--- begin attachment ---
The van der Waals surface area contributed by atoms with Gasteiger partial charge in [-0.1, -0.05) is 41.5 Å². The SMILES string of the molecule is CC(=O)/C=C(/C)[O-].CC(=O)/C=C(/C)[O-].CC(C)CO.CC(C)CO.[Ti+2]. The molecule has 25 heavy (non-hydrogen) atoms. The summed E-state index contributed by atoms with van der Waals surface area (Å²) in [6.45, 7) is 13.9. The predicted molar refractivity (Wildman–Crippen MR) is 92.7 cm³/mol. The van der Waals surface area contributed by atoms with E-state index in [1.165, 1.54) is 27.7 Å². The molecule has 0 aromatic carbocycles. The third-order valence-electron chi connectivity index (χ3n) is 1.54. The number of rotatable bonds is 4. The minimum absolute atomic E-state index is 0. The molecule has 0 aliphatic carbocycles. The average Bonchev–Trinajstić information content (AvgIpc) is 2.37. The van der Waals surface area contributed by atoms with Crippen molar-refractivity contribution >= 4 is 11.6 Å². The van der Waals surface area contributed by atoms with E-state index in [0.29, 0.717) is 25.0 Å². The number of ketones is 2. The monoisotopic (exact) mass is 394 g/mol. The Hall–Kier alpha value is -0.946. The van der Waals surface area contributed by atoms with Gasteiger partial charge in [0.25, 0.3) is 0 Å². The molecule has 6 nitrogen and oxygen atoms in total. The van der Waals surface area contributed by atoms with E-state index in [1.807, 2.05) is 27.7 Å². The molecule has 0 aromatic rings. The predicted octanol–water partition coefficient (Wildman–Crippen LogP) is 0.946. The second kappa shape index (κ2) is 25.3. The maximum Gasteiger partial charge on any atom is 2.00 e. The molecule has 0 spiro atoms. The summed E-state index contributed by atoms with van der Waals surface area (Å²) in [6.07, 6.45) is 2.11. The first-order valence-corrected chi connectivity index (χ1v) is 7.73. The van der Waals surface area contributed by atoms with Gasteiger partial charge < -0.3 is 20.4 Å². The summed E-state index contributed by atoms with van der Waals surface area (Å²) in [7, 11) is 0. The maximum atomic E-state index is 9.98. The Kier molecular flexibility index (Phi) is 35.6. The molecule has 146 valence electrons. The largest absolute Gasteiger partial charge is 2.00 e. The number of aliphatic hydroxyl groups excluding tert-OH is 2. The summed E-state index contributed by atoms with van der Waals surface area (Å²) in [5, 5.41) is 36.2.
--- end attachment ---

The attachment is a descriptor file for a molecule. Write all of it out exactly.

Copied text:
The van der Waals surface area contributed by atoms with Gasteiger partial charge in [-0.1, -0.05) is 41.5 Å². The SMILES string of the molecule is CC(=O)/C=C(/C)[O-].CC(=O)/C=C(/C)[O-].CC(C)CO.CC(C)CO.[Ti+2]. The molecule has 25 heavy (non-hydrogen) atoms. The summed E-state index contributed by atoms with van der Waals surface area (Å²) in [6.45, 7) is 13.9. The predicted molar refractivity (Wildman–Crippen MR) is 92.7 cm³/mol. The van der Waals surface area contributed by atoms with E-state index in [1.165, 1.54) is 27.7 Å². The molecule has 0 aromatic carbocycles. The third-order valence-electron chi connectivity index (χ3n) is 1.54. The number of rotatable bonds is 4. The minimum absolute atomic E-state index is 0. The molecule has 0 aliphatic carbocycles. The average Bonchev–Trinajstić information content (AvgIpc) is 2.37. The van der Waals surface area contributed by atoms with Crippen molar-refractivity contribution >= 4 is 11.6 Å². The van der Waals surface area contributed by atoms with E-state index in [0.29, 0.717) is 25.0 Å². The number of ketones is 2. The monoisotopic (exact) mass is 394 g/mol. The Hall–Kier alpha value is -0.946. The van der Waals surface area contributed by atoms with Gasteiger partial charge in [0.25, 0.3) is 0 Å². The molecule has 6 nitrogen and oxygen atoms in total. The van der Waals surface area contributed by atoms with E-state index in [1.807, 2.05) is 27.7 Å². The molecule has 0 aromatic rings. The predicted octanol–water partition coefficient (Wildman–Crippen LogP) is 0.946. The second kappa shape index (κ2) is 25.3. The maximum Gasteiger partial charge on any atom is 2.00 e. The molecule has 0 spiro atoms. The summed E-state index contributed by atoms with van der Waals surface area (Å²) in [6.07, 6.45) is 2.11. The first-order valence-corrected chi connectivity index (χ1v) is 7.73. The van der Waals surface area contributed by atoms with Gasteiger partial charge < -0.3 is 20.4 Å². The summed E-state index contributed by atoms with van der Waals surface area (Å²) in [7, 11) is 0. The maximum atomic E-state index is 9.98. The Kier molecular flexibility index (Phi) is 35.6. The molecule has 146 valence electrons. The largest absolute Gasteiger partial charge is 2.00 e. The number of aliphatic hydroxyl groups excluding tert-OH is 2. The summed E-state index contributed by atoms with van der Waals surface area (Å²) in [5, 5.41) is 36.2.